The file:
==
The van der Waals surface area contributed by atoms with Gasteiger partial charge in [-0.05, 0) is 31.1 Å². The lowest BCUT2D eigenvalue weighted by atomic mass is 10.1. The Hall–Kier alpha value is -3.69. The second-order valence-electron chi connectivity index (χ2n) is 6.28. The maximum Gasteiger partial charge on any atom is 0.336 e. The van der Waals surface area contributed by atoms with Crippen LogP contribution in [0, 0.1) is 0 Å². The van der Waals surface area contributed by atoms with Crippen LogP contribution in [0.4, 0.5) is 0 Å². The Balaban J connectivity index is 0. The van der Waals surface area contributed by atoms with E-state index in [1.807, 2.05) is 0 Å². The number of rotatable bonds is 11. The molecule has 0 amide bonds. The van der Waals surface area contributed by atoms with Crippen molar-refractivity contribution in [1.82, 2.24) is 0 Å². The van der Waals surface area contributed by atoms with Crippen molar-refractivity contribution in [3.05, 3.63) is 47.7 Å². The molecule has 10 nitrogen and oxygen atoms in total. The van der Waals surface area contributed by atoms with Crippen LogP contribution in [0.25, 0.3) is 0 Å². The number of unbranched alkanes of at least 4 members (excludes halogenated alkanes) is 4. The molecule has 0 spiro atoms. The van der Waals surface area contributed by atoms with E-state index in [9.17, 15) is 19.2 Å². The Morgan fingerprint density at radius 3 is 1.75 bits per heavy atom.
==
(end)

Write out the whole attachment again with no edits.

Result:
The van der Waals surface area contributed by atoms with Gasteiger partial charge in [-0.05, 0) is 31.1 Å². The lowest BCUT2D eigenvalue weighted by atomic mass is 10.1. The Hall–Kier alpha value is -3.69. The second-order valence-electron chi connectivity index (χ2n) is 6.28. The maximum Gasteiger partial charge on any atom is 0.336 e. The van der Waals surface area contributed by atoms with Crippen LogP contribution in [0, 0.1) is 0 Å². The van der Waals surface area contributed by atoms with Crippen LogP contribution in [0.4, 0.5) is 0 Å². The Balaban J connectivity index is 0. The van der Waals surface area contributed by atoms with E-state index in [1.807, 2.05) is 0 Å². The number of rotatable bonds is 11. The molecule has 0 amide bonds. The van der Waals surface area contributed by atoms with Crippen molar-refractivity contribution in [1.82, 2.24) is 0 Å². The van der Waals surface area contributed by atoms with Crippen molar-refractivity contribution in [3.05, 3.63) is 47.7 Å². The molecule has 10 nitrogen and oxygen atoms in total. The van der Waals surface area contributed by atoms with Crippen LogP contribution in [0.25, 0.3) is 0 Å². The number of unbranched alkanes of at least 4 members (excludes halogenated alkanes) is 4. The molecule has 0 spiro atoms. The van der Waals surface area contributed by atoms with E-state index in [9.17, 15) is 19.2 Å². The Morgan fingerprint density at radius 3 is 1.75 bits per heavy atom.